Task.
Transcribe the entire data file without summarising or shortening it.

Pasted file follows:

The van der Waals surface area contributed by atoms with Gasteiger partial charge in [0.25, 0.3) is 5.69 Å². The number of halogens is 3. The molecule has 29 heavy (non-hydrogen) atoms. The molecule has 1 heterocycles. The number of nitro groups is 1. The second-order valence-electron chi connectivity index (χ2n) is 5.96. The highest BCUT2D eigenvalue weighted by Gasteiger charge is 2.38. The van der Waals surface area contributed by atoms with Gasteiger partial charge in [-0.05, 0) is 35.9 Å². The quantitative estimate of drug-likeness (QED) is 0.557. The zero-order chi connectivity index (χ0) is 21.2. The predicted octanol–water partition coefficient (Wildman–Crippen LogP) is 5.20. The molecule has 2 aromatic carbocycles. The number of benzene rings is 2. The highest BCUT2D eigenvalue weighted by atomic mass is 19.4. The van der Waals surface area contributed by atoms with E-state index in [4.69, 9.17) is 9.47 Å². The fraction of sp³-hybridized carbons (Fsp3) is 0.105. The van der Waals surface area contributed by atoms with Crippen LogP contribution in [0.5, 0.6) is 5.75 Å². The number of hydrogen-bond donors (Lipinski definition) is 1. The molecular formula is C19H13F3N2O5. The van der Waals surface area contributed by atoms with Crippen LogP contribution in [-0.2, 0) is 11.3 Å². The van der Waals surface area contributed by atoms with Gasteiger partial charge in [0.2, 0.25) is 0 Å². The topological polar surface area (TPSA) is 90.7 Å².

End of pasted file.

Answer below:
The van der Waals surface area contributed by atoms with Gasteiger partial charge in [0.25, 0.3) is 5.69 Å². The number of halogens is 3. The molecule has 29 heavy (non-hydrogen) atoms. The molecule has 1 heterocycles. The number of nitro groups is 1. The second-order valence-electron chi connectivity index (χ2n) is 5.96. The highest BCUT2D eigenvalue weighted by Gasteiger charge is 2.38. The van der Waals surface area contributed by atoms with Gasteiger partial charge in [-0.05, 0) is 35.9 Å². The quantitative estimate of drug-likeness (QED) is 0.557. The zero-order chi connectivity index (χ0) is 21.2. The predicted octanol–water partition coefficient (Wildman–Crippen LogP) is 5.20. The molecule has 2 aromatic carbocycles. The number of benzene rings is 2. The highest BCUT2D eigenvalue weighted by atomic mass is 19.4. The van der Waals surface area contributed by atoms with E-state index in [4.69, 9.17) is 9.47 Å². The fraction of sp³-hybridized carbons (Fsp3) is 0.105. The van der Waals surface area contributed by atoms with Crippen LogP contribution in [0.5, 0.6) is 5.75 Å². The number of hydrogen-bond donors (Lipinski definition) is 1. The molecular formula is C19H13F3N2O5. The van der Waals surface area contributed by atoms with Crippen LogP contribution in [-0.2, 0) is 11.3 Å². The van der Waals surface area contributed by atoms with Gasteiger partial charge in [0.2, 0.25) is 0 Å². The topological polar surface area (TPSA) is 90.7 Å².